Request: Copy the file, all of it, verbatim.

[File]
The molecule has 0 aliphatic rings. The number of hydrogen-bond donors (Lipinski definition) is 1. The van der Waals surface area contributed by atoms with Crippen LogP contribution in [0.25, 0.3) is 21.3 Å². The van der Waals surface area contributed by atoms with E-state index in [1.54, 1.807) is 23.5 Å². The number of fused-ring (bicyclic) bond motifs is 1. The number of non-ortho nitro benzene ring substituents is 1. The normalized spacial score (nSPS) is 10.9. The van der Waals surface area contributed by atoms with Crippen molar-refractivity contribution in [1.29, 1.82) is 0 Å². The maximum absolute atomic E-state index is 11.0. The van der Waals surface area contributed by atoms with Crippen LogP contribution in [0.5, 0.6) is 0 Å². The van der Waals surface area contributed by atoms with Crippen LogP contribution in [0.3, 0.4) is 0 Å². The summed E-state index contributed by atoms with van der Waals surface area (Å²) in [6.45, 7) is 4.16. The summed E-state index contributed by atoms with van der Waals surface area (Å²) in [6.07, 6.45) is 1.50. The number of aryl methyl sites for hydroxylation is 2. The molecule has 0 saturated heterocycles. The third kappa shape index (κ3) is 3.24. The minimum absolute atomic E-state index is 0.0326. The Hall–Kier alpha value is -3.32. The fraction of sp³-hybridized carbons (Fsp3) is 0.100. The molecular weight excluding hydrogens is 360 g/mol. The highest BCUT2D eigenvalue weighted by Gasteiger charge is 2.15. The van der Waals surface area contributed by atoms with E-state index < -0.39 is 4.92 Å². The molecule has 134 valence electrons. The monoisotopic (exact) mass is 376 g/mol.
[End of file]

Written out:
The molecule has 0 aliphatic rings. The number of hydrogen-bond donors (Lipinski definition) is 1. The van der Waals surface area contributed by atoms with Crippen LogP contribution in [0.25, 0.3) is 21.3 Å². The van der Waals surface area contributed by atoms with E-state index in [1.54, 1.807) is 23.5 Å². The number of fused-ring (bicyclic) bond motifs is 1. The number of non-ortho nitro benzene ring substituents is 1. The normalized spacial score (nSPS) is 10.9. The van der Waals surface area contributed by atoms with Crippen molar-refractivity contribution in [1.29, 1.82) is 0 Å². The maximum absolute atomic E-state index is 11.0. The van der Waals surface area contributed by atoms with Crippen LogP contribution in [0.5, 0.6) is 0 Å². The van der Waals surface area contributed by atoms with Crippen LogP contribution in [0.3, 0.4) is 0 Å². The summed E-state index contributed by atoms with van der Waals surface area (Å²) in [6.45, 7) is 4.16. The summed E-state index contributed by atoms with van der Waals surface area (Å²) in [6.07, 6.45) is 1.50. The number of aryl methyl sites for hydroxylation is 2. The molecule has 0 saturated heterocycles. The third kappa shape index (κ3) is 3.24. The minimum absolute atomic E-state index is 0.0326. The Hall–Kier alpha value is -3.32. The fraction of sp³-hybridized carbons (Fsp3) is 0.100. The molecular weight excluding hydrogens is 360 g/mol. The highest BCUT2D eigenvalue weighted by Gasteiger charge is 2.15. The van der Waals surface area contributed by atoms with E-state index < -0.39 is 4.92 Å². The molecule has 134 valence electrons. The monoisotopic (exact) mass is 376 g/mol.